Fresh lesser celandine consists of the phytochemical protoanemonin, which has a fungicidal action. The dried plant does not contain protoanemonin.

3. Treat scurvy

In the past the young leaves, which are rich in vitamin C, were eaten as salad and used to treat scurvy. Older leaves cannot be used because they contain the toxin protoanemonin. The buds of lesser celandine have been used as a substitute for capers.

4. Other Benefit

Apart from treating piles and the terrible pain accompanying the condition, Pilewort is also is used to treat perineal tears caused during childbirth in women.

Traditional uses and benefits of Pilewort

  • Lesser celandine has been used for thousands of years in the treatment of hemorrhoids and ulcers.
  • Doctors recommend that pilewort could be used to cure piles.
  • Leaves are high in vitamin C thus helps to prevent scurvy.
  • Whole plant, including the roots, is astringent.
  • An infusion can be taken internally or it can be made into an ointment and used externally.
  • It is also applied externally to perineal damage after childbirth.
  • Most excellent ointment has been recommended for external abscesses, etc., made from Pilewort, Elder-buds, House-leek, and leaves of the Broad Plantain, prepared in the early spring, when the Pilewort is in flower.
  • Roots are highly valued as a medicine in Cochin-China.
  • It is very excellent as an alternative remedy for diseases of the mucous membrane, colon conditions, fevers, cholera as well as dysentery.
  • It is also an excellent blood purifier.
  • It is good for children in the sense that it can help to alleviate diarrhea.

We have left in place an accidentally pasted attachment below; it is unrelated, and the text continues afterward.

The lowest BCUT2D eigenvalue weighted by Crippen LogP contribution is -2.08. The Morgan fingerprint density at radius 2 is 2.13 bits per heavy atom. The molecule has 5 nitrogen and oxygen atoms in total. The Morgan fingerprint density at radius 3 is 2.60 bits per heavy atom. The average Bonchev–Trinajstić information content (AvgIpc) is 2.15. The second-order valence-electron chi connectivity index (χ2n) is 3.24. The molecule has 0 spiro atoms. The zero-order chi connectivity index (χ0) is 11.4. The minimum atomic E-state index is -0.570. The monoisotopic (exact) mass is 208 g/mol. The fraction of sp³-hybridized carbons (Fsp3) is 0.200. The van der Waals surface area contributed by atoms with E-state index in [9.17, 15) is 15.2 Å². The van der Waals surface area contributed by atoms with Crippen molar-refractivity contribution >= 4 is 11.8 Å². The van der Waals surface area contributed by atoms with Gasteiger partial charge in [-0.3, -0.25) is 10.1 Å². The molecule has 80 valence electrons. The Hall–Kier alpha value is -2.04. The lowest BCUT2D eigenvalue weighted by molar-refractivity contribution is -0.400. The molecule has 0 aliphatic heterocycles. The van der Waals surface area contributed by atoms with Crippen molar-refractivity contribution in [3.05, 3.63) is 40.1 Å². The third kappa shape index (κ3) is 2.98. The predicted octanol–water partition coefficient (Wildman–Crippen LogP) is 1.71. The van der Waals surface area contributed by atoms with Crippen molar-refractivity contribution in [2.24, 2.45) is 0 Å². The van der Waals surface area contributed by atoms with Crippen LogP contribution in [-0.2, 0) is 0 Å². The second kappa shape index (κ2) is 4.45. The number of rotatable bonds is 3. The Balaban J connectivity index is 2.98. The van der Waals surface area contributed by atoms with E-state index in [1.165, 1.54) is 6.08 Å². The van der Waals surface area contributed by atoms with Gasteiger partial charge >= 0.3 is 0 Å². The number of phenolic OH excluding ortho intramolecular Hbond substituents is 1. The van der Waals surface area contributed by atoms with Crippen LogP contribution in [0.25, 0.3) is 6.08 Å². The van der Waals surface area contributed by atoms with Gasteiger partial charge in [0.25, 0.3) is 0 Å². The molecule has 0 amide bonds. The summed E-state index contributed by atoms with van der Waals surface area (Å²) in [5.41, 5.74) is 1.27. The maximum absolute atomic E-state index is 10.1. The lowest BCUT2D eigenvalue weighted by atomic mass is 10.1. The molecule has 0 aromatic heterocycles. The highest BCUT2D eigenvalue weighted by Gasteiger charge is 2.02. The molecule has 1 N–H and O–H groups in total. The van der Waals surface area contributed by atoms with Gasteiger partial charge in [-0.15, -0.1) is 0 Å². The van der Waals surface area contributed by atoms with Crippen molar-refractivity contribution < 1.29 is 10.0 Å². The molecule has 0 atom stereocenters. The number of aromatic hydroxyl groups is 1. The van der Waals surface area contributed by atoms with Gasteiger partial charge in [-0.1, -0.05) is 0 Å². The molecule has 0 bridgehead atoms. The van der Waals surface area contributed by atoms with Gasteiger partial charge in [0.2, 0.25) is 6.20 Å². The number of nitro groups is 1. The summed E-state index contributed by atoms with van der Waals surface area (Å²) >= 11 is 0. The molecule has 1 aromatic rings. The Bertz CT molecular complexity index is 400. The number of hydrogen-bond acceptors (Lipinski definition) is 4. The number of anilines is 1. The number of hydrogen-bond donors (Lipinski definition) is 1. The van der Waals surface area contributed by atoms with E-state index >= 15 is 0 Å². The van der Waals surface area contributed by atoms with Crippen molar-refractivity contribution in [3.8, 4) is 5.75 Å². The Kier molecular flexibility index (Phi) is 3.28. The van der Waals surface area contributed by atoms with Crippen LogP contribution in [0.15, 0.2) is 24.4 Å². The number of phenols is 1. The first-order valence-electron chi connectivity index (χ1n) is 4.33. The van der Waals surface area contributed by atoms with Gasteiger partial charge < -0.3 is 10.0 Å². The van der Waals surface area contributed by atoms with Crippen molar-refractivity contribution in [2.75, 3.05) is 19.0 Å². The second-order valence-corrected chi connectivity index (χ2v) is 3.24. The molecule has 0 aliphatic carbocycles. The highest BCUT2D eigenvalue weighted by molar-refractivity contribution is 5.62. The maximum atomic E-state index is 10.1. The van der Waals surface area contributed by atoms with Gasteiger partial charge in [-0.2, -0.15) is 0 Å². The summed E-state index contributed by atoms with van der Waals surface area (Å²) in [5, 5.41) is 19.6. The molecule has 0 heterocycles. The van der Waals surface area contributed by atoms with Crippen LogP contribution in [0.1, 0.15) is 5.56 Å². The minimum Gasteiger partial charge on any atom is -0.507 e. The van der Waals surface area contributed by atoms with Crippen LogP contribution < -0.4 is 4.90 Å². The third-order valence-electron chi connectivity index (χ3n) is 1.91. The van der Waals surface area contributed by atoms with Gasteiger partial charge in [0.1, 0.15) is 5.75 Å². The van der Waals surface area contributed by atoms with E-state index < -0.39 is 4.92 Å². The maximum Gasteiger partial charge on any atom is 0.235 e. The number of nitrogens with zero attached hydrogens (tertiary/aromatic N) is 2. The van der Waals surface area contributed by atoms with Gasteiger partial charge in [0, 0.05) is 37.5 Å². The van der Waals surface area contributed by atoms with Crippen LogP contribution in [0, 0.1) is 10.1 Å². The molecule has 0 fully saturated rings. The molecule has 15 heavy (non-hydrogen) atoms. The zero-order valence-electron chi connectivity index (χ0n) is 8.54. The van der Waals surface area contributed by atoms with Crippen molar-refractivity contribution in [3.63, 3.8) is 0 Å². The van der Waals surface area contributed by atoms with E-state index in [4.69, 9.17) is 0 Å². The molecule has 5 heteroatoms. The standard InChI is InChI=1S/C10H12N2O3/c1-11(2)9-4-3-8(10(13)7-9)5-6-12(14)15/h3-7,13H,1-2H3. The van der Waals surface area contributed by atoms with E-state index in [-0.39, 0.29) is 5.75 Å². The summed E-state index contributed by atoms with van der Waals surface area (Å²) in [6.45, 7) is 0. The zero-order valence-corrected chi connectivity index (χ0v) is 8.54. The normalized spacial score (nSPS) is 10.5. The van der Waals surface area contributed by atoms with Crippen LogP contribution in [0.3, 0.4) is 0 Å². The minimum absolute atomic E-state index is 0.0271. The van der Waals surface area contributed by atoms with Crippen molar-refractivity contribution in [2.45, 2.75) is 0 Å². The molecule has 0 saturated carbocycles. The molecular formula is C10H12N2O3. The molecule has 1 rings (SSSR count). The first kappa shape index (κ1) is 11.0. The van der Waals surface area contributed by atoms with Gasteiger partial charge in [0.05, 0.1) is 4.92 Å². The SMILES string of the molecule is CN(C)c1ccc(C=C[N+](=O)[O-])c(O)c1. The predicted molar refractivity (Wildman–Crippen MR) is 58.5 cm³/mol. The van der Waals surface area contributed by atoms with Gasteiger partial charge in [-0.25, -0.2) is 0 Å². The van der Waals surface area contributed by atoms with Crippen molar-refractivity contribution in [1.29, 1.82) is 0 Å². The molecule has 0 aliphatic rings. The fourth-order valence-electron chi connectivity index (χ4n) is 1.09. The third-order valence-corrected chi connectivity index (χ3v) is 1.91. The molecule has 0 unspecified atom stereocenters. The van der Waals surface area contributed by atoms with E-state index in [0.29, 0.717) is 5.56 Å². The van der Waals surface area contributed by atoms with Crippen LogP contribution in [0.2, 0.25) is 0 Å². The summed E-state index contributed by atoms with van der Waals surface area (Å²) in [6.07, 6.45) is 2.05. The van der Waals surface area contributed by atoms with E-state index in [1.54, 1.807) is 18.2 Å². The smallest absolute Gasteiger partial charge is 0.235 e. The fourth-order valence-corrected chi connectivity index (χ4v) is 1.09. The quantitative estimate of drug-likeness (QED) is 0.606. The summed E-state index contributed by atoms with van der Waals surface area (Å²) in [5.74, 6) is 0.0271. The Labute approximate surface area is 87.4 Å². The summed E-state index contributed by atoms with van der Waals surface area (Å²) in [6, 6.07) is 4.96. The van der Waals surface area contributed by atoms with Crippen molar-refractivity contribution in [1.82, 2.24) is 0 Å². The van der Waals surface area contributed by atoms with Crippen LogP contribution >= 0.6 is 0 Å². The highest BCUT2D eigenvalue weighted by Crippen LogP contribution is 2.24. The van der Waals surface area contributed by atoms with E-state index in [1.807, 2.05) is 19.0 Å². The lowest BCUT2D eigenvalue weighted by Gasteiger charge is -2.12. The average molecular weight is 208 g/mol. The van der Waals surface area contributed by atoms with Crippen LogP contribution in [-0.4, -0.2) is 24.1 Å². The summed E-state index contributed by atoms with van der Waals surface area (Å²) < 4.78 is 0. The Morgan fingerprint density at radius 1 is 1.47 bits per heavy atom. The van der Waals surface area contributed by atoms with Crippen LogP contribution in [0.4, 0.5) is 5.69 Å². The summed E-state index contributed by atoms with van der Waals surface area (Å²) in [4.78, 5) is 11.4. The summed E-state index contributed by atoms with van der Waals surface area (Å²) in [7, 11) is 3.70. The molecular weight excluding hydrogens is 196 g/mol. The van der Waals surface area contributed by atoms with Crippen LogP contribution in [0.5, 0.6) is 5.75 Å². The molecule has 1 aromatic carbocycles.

• It can also be used in conjunction with St. John’s wort to relieve itching and burning of hemorrhoids.
  • Externally, it is used for muscular rheumatism, sciatica.
  • Tincture of the fresh whole plant is used for diarrhea, gonorrhea, hemorrhage, Metrorrhagia, and orchitis.
  • Pilewort ointment is used to be applied to corns and warts.

Culinary Uses

  • Young leaves are consumed raw or cooked as a potherb in spring.
  • First leaves in spring make an excellent salad.
  • Leaves, stalks and buds can be used like spinach, whilst the blanched stems are also eaten.
  • Bulbils can be cooked and used as a vegetable.
  • Flower buds make a good substitute for capers.
  • Small bulbils of the root are cooked for a few minutes in boiling water, and then served with olive oil and course sea salt.
  • The bulbils can be fried or boiled, and the tubers can be boiled or roasted as well.

Other facts

  • Leaves turn poisonous as the fruit matures.
  • Flower petals are an effective tooth cleaner.
  • Plant often forms dense carpets when grown in the shade and can therefore be used as a ground cover though they die down in early summer.
  • Leaves and flowers arise on separate stems.
  • Blossoms close before rain, and even in fine weather do not open before 9 a.m., and by 5 p.m. they are closed for the night.
  • Celandine flowers are sometimes referred as spring messenger.
  • In shady places the leaves develop bulbils at the base of the stalk.
  • Celandine flowers are yellow, turning white as they age.

Precautions

  • All parts of the plant are poisonous.
  • Toxins are unstable and of low toxicity, they are easily destroyed by heat or by drying.
  • Sap can cause irritation to the skin.
  • It is not recommended for internal use because it contains several toxic components.
  • Stop using the herb if you have breathing problems or chest & throat tightness.
  • Some caution is advised because it can cause irritation to sensitive skins.
  • It may cause liver damage.
  • Avoid use during pregnancy and breast feeding.
  • In large doses it produces vomiting.

References:

https://www.itis.gov/servlet/SingleRpt/SingleRpt?search_topic=TSN&search_value=18603#null

https://davesgarden.com/guides/pf/go/62509/

http://www.pfaf.org/User/Plant.aspx?LatinName=Ranunculus+ficaria

https://www.cabi.org/isc/datasheet/116662

https://www.botanical.com/botanical/mgmh/c/celles44.html

https://plants.usda.gov/core/profile?symbol=RAFI

http://www.missouribotanicalgarden.org/PlantFinder/PlantFinderDetails.aspx?taxonid=368056&isprofile=0&pt=8

http://www.theplantlist.org/tpl1.1/record/kew-2809356

http://medicinalherbinfo.org/herbs/Pilewort1.html

https://en.wikipedia.org/wiki/Ficaria_verna

https://www.invasivespeciesinfo.gov/plants/figbuttercup.shtml